Price of Gold Fundamental Daily Forecast – Traders Responding to Weaker Dollar, but Watching Venezuelan TurmoilThe wildcard today that could be agitating gold traders is the economic and political turmoil in Venezuela. At this time, most of the potential issues have been underpinning crude oil prices due to concerns over supply disruptions. However, if conditions escalate, gold could become the “go to” market if there is increased demand for safety.
Gold prices are trading higher early Friday, erasing some of yesterday’s losses, on the back of a weaker U.S. Dollar. However, gains are being limited by higher Treasury yields and firm equity prices.
The dollar is being pressured against a basket of currencies primarily due to the strength in the Euro. It is trading better following yesterday’s European Central Bank decision to leave interest rates unchanged and ECB President Mario Draghi’s dovish remarks about the weakening Euro Zone economy. Although these events are bearish, the Euro is rising because they had already been priced into the market.
At 0937 GMT, April Comex gold is trading $1288.20, up $2.30 or +0.18%.
The greenback is also being driven lower by a surge in the British Pound which hit an 11-week high on Friday after The Sun reported that Northern Ireland’s Democratic Unionist Party has privately decided to offer conditional backing for Prime Minister Theresa May’s Brexit deal next week.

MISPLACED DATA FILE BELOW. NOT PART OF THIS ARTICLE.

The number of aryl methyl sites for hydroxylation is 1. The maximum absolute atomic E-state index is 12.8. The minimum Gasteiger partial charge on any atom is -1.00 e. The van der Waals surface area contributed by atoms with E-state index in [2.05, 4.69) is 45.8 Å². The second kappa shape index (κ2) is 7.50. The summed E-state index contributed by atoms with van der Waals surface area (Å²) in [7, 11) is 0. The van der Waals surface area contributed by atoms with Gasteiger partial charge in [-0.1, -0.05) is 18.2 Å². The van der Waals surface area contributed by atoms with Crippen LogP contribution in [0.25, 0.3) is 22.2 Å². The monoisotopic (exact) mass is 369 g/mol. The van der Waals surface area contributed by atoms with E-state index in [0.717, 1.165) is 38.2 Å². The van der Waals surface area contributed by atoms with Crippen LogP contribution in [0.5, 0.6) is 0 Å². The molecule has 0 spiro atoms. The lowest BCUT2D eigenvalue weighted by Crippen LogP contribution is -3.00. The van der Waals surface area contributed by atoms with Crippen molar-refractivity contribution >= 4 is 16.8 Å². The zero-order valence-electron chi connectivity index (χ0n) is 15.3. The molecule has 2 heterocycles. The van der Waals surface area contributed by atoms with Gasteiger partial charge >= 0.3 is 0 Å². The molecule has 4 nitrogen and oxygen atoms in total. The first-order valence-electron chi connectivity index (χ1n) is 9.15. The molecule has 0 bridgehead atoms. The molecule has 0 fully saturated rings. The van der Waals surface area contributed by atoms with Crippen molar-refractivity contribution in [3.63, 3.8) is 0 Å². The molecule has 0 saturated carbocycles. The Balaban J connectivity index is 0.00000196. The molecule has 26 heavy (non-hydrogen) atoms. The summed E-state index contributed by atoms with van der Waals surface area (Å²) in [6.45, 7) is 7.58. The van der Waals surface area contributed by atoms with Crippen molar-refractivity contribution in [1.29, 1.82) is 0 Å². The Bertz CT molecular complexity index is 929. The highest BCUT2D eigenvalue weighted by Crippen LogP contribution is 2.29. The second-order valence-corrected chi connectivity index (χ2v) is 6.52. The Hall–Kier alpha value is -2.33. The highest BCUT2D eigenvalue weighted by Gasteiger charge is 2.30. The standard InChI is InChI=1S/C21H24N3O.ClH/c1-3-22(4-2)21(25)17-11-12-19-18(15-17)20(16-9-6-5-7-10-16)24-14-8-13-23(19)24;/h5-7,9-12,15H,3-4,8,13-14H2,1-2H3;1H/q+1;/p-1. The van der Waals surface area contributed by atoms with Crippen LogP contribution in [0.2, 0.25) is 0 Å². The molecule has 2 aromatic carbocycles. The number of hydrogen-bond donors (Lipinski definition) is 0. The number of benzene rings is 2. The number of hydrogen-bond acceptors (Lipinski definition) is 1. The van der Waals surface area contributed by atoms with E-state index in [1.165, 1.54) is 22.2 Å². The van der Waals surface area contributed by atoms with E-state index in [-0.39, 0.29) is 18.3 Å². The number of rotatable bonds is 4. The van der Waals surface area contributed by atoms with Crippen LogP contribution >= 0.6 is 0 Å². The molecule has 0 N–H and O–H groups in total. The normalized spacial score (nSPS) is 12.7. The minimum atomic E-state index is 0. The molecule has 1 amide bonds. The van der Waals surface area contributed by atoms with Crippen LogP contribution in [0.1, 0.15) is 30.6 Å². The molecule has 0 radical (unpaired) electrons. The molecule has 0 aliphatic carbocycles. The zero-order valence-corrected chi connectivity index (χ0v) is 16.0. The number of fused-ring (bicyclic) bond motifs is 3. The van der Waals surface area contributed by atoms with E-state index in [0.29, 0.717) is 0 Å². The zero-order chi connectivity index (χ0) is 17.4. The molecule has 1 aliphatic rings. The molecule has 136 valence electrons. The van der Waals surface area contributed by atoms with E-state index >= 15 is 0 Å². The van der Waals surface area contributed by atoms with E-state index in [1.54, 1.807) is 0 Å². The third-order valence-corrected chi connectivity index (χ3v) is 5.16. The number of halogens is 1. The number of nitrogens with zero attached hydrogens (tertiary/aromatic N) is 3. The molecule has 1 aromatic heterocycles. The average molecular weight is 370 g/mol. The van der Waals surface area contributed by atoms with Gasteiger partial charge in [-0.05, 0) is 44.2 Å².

Also on the bullish side, global growth concerns have kept a lid on equity prices this week. This started early in the week when China reported a drop in quarterly GDP and the International Monetary Fund (IMF) lowered its forecasts for this year and next.
Furthermore, in addition to the ECB’s dovish tone, the U.S. Federal Reserve is already on record saying it would be willing to take a pause in rate hikes if the economy continues to sputter. On Wednesday, the Bank of Japan kept its ultra-loose monetary policy unchanged. It also cut its inflation forecasts and warned of growing risks to the economy from trade protectionism and slowing global demand. Additionally, the People’s Bank of China has already come forward with its own plan for stimulus in an attempt to counteract the negative effects of the U.S.-China trade dispute.
The wildcard today that could be agitating gold traders is the economic and political turmoil in Venezuela. At this time, most of the potential issues have been underpinning crude oil prices due to concerns over supply disruptions. However, if conditions escalate, gold could become the “go to” market if there is increased demand for safety.
At last report, Venezuela’s government has received strong support from the country’s military and Russia, which warned the United States no to intervene.
According to The New York Times, President Vladimir Putin of Russia telephoned Mr. Maduro and “emphasized that destructive external interference is a gross violation of the fundamental norms of international law,” according to a statement on the Kremlin’s official website.
The early price action suggests gold will continue to respond to the movement in the U.S. Dollar, but traders stand willing to accept gold’s role as a safe-haven asset if the situation in Venezuela escalates enough to involve Russia and the United States.